Just as an aside, one of the things I love about this universe is that copying or creating new books isn’t allowed. So Johannes Gutenberg who was the first person to invent the printing press in 1439 is jailed for his invention. Maybe it’s just cause I do graphic design and have been learning about printing recently, but I love the fact that the most dangerous thing in this universe is a printing press.

Because of this ban on copying books our main character Jess comes from a family of smugglers who trade and sell original copies of books. Because Jess doesn’t want to join the family business he is sent to join the Library so he can act as a spy on the inside. This is the point where I started getting Harry Potter flashbacks. Jess, along with other applicants get on a train to Alexandria where they hope to compete to get a position at the Library.

Another note, I don’t mind books that have similarities to Harry Potter. What I object to is books where one of the major selling points is that it’s like or is the new Harry Potter. Those books tend to never be as good as they claim.

Have I mentioned that I liked this book yet? It’s a great YA adventure story. I love that one of the characters is a muslim and that her religion isn’t made part of who she is. I love that two of the male characters are in a relationship and no one questions it. I love this book and am going to pretty much immediately start the second.

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Too Like the Lightning by Ada Palmer

Too Like the Lightning by Ada Palmer | bluchickenninja.com

Rating: 3 / 5 stars
Format: Hardback
Published: 10th May 2016
Book Depository | Goodreads

Mycroft Canner is a convict. For his crimes he is required, as is the custom of the 25th century, to wander the world being as useful as he can to all he meets. Carlyle Foster is a sensayer–a spiritual counselor in a world that has outlawed the public practice of religion, but which also knows that the inner lives of humans cannot be wished away.

The world into which Mycroft and Carlyle have been born is as strange to our 21st-century eyes as ours would be to a native of the 1500s. It is a hard-won utopia built on technologically-generated abundance, and also on complex and mandatory systems of labelling all public writing and speech. What seem to us normal gender distinctions are now distinctly taboo in most social situations. And most of the world’s population is affiliated with globe-girdling clans of the like-minded, whose endless economic and cultural competition is carefully managed by central planners of inestimable subtlety. To us it seems like a mad combination of heaven and hell. To them, it seems like normal life.

And in this world, Mycroft and Carlyle have stumbled on the wild card that may destabilize the system: the boy Bridger, who can effortlessly make his wishes come true. Who can, it would seem, bring inanimate objects to life…

This book is confusing. That is the best way to describe it. Ada Palmer is a historian which explains the strange way this book has been written. It’s almost as if the main character is telling you what happened. In fact that is exactly what it is like. At some points the character is talking to the reader like they are the one who wrote this book not Ada Palmer. This does mean it’s almost written in a style that you could imagine came from the 24th century. It’s not flowery but you have to take time and really pay attention. In fact I only read two chapters of this at a time. It’s the sort of book that you need to go away and think about. Not because it is especially deep. It’s just that sort of book.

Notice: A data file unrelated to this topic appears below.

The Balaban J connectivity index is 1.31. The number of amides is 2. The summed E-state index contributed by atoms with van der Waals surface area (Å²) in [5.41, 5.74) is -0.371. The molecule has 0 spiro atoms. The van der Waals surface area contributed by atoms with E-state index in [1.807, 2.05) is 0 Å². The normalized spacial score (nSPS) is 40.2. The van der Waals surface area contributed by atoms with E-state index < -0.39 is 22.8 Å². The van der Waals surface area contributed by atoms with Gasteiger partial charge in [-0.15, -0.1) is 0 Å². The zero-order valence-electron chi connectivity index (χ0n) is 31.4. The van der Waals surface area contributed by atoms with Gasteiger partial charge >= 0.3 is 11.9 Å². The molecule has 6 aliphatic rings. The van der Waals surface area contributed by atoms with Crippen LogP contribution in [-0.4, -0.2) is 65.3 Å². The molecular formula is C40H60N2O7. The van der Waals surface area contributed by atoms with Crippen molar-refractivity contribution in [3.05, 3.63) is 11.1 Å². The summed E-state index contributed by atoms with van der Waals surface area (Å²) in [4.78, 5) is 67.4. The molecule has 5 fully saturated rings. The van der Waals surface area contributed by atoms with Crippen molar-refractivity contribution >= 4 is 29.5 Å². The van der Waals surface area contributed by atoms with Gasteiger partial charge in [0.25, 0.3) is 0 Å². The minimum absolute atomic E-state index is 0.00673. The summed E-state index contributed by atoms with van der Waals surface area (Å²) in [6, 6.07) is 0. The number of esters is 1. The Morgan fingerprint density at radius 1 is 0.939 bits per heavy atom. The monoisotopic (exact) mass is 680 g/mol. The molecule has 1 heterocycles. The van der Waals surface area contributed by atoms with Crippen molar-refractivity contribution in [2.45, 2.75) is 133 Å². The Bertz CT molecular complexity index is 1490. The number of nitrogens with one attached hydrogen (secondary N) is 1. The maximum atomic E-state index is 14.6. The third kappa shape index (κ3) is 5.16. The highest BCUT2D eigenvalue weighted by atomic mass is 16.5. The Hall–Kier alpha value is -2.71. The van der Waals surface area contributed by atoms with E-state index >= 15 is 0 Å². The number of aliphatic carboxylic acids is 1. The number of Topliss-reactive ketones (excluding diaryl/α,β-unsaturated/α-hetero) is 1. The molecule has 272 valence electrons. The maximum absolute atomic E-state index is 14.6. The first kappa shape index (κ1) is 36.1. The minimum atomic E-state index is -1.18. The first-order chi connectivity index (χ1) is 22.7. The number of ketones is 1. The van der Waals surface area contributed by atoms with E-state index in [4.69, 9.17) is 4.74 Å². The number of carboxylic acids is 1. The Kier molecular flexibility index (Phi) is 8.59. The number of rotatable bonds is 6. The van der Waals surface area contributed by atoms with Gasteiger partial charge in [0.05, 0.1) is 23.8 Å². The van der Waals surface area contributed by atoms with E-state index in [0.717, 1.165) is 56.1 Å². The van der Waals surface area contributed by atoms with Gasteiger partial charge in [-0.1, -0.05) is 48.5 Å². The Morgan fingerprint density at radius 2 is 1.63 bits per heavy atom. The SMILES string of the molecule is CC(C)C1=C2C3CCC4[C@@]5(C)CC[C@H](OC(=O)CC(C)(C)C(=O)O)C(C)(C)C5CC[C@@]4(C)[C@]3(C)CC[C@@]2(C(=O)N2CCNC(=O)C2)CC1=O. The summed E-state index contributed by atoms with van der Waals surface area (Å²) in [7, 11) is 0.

I think the thing I liked most about this book is the way it handles gender. It’s written like the main character is talking to us, from a 21st century perspective. But in the time he is from they don’t use gendered words any more. They don’t even wear clothing that reveals what gender people are. So the main character (Mycroft) will sometimes refer to a character as he or she, but also points out that even though they are describing that person as that gender, it doesn’t mean they actually are that gender. What he actually means is that character has mannerisms you would associate with that gender. Later on you see a group of people who insist on referring to Carlyle as a ‘she’ despite the fact they aren’t a ‘she’. But they are in a role which historically was woman’s role.

This is the sort of book you really need to read yourself. My experience reading it was more similar to reading something from the 18th century rather than science fiction. Which I suppose makes sense really because I’m sure Ada Palmer took inspiration from 18th century writers. I know I’ve only given this 3 stars but personally I feel it’s the sort of book I have to go back and read again just because it’s so dense. I’m going to need to do that soon however because the next book comes out in March.

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Crooked Kingdom by Leigh Bardugo

 

Crooked Kingdom by Leigh Bardugo | bluchickenninja.com

Rating: 5 / 5 stars
Format: Paperback
Published: 27th September 2016
Book Depository | Goodreads

Kaz Brekker and his crew have just pulled off a heist so daring even they didn’t think they’d survive. But instead of divvying up a fat reward, they’re right back to fighting for their lives. Double-crossed and left crippled by the kidnapping of a valuable team member, the crew is low on resources, allies, and hope. As powerful forces from around the world descend on Ketterdam to root out the secrets of the dangerous drug known as jurda parem, old rivals and new enemies emerge to challenge Kaz’s cunning and test the team’s fragile loyalties. A war will be waged on the city’s dark and twisting streets―a battle for revenge and redemption that will decide the fate of magic in the Grisha world.

This book is the second part of a duology which means it’s going to be difficult to review without giving away spoilers. But I’m going to try it anyway. It’s better if you imagine this book like an urban fantasy version of Ocean’s Eleven. It’s this weird adventure story about a group of friends trying to save one of their own and then go on to con a bunch of business people out of their money.

The characterization is one of the things I love so much about this book. The characters feel so real. They all feel like genuine people. And they all have their own flaws and quirks. Not only that it’s a diverse range of characters. From the colour of their skin to sexuality. It’s not made obvious but these characters aren’t all stick thin as well which is a big thing in a fantasy book.

I don’t really know what else I can say about this. I love this story and I love these characters and two books isn’t anywhere near enough to tell all their stories.